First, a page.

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I'm starting a new python project at work that is targeted primarily at RHEL5 machines that may be upgraded to RHEL6 in couple years. Given that python 2.4 is standard on RHEL5 and the system admins won't support more than they have to, getting python 2.6 in our local repo will take some convincing. While it seems I could get by just fine with python 2.4, I feel leery about creating a project from the ground up aimed at being 100% compatible with such an old version.

Should I fight for having this project done in 2.6 or aim for the smoothest compliance with RHEL5? What are the pitfalls I should be aware of if I stick with 2.4?

FYI: I'll definitely be using sqlite, and pygtk.

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Suited to programmers.SE - programmers.stackexchange.com –  Coffee Oct 8 '11 at 0:33
    
Recent ipython doesn't work before 2.6, that's my biggest pain when working under SL5 (based on RHEL5). –  Benjamin Bannier Oct 8 '11 at 0:35
    
I hate sysadmins... they think just because something is old it's good. –  JBernardo Oct 8 '11 at 0:37

5 Answers 5

up vote 2 down vote accepted

Your best bet is probably to stick with 2.4, and have a time_machine module with all the goodies that later pythons have that you want. For example, when properties first came out you had to do something like:

def _get_prop(self):
    return self._prop
def _set_prop(self, value):
    self._prop = value
prop = property(_get_prop, _set_prop)

but in 2.6 they enhanced properties to also be decorators themselves, so then you could write:

@property
def prop(self):
    return self._prop
@prop.setter
def prop(self, value):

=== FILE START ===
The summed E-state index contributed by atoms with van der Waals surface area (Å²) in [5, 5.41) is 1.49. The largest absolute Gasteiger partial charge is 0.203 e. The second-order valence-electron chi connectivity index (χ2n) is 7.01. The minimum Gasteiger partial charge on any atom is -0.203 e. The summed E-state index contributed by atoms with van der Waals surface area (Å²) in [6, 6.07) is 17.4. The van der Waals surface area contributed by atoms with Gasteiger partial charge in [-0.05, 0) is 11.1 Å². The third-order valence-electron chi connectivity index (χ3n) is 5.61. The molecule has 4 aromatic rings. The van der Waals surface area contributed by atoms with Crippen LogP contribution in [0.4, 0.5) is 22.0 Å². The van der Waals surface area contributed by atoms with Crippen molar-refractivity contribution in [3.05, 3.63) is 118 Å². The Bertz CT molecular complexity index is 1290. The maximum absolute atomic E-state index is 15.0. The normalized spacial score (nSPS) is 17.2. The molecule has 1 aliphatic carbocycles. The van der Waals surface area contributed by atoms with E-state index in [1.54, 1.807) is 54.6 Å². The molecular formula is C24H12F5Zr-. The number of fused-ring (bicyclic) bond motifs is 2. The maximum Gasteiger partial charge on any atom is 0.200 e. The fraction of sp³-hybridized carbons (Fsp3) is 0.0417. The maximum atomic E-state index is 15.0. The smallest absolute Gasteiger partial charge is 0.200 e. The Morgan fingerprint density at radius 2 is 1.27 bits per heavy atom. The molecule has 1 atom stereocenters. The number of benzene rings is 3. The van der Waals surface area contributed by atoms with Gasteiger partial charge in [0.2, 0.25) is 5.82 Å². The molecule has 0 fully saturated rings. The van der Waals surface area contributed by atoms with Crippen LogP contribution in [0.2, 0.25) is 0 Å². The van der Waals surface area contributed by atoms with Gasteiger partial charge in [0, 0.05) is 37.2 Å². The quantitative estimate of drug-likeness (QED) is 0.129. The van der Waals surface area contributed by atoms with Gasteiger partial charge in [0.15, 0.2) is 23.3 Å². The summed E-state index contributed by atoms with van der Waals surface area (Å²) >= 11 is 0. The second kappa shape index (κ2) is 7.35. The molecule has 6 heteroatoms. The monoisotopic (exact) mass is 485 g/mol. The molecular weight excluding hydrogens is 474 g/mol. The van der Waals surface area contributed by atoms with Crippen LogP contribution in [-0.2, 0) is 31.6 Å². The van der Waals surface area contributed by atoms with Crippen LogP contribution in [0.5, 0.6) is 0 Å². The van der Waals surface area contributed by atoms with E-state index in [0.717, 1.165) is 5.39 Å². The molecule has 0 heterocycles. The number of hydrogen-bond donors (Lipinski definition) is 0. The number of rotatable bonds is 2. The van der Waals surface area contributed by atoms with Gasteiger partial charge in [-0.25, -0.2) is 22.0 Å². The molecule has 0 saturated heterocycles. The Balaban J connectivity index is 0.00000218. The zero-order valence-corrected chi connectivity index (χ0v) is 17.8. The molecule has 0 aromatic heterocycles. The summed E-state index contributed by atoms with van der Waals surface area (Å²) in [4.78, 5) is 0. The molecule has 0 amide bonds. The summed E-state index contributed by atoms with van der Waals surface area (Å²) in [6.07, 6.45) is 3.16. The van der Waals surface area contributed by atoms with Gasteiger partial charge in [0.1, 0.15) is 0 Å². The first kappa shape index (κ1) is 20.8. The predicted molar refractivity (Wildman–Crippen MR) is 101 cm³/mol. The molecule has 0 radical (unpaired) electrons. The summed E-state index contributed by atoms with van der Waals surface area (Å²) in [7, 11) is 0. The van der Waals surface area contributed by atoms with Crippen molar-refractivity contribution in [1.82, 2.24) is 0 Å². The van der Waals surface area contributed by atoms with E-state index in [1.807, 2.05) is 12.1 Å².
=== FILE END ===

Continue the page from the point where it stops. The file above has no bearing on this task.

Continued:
self._prop = value

which means less redundant functions hanging around in your class' namespace.

I happen to like that feature a lot, so my time_machine.py has code similar to:

# 2.6+ property for 2.5-
if sys.version_info[:2] < (2, 6):
    # define our own property type
    class property():
        "2.6 properties for 2.5-"
        def __init__(self, fget=None, fset=None, fdel=None, doc=None):  ...
        def __call__(self, func):  ...
        def __get__(self, obj, objtype=None):  ...
        def __set__(self, obj, value):  ...
        def __delete__(self, obj):  ...
        def setter(self, func):  ...
        def deleter(self, func):  ...

The really nice part about this is that python equivalents are often used to demonstrate the new functionality, so you don't even have to write the code yourself.

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What's in Which Python?

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You could add argparse to the 2.7 (but I think it was also backported to 2.6.6). And a better '{}'.format(syntax) –  JBernardo Oct 8 '11 at 0:41

What's new in 2.5, 2.6, 2.7. Also, the standard library documents when certain features were added. For example, string formatting was added in 2.6. Third party library support could dodgy though.

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Thanks for mentioning the string formatter, my project will require a lot of string manipulation, so this may be an important feature to argue fight for. –  cdated Oct 8 '11 at 1:44

My main worry would be third party libraries -- most library authors will be running 2.7 and thinking about 3.X, so any bugs that only show up with older versions are likely to get a lower priority (or ignored completely - if the bug is to do with python itself, the author could easily say it's not their library's fault)

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Count yourself lucky -- last time I did real Python work, I had to aim for Python 1.5.2, because that was the greatest common denominator available on the RHEL systems we were targeting. Hopefully all those systems have migrated to newer tools by now.

It might feel archaic, but that's the current ecosystem: either make your software easy to deploy among your target customers or get yourself ignored. Hobbyist deployments are so much easier, they'll be running newer systems all around, but they don't often pay the bills.

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Indeed, I'm trying hard not to scoff at the older interpreter since python 2.4 is still pretty good. This project is only for internal deployment so I wont be alienating any customers, but since I'm not entirely dependent on >2.4 features maybe I shouldn't rock the boat. –  cdated Oct 8 '11 at 0:47
    
One approach I have heard that does work well is restrict use of new features to a specific class / module / file, so they can be replaced more easily when targeting older deployments. Never tried it myself... –  sarnold Oct 8 '11 at 1:04

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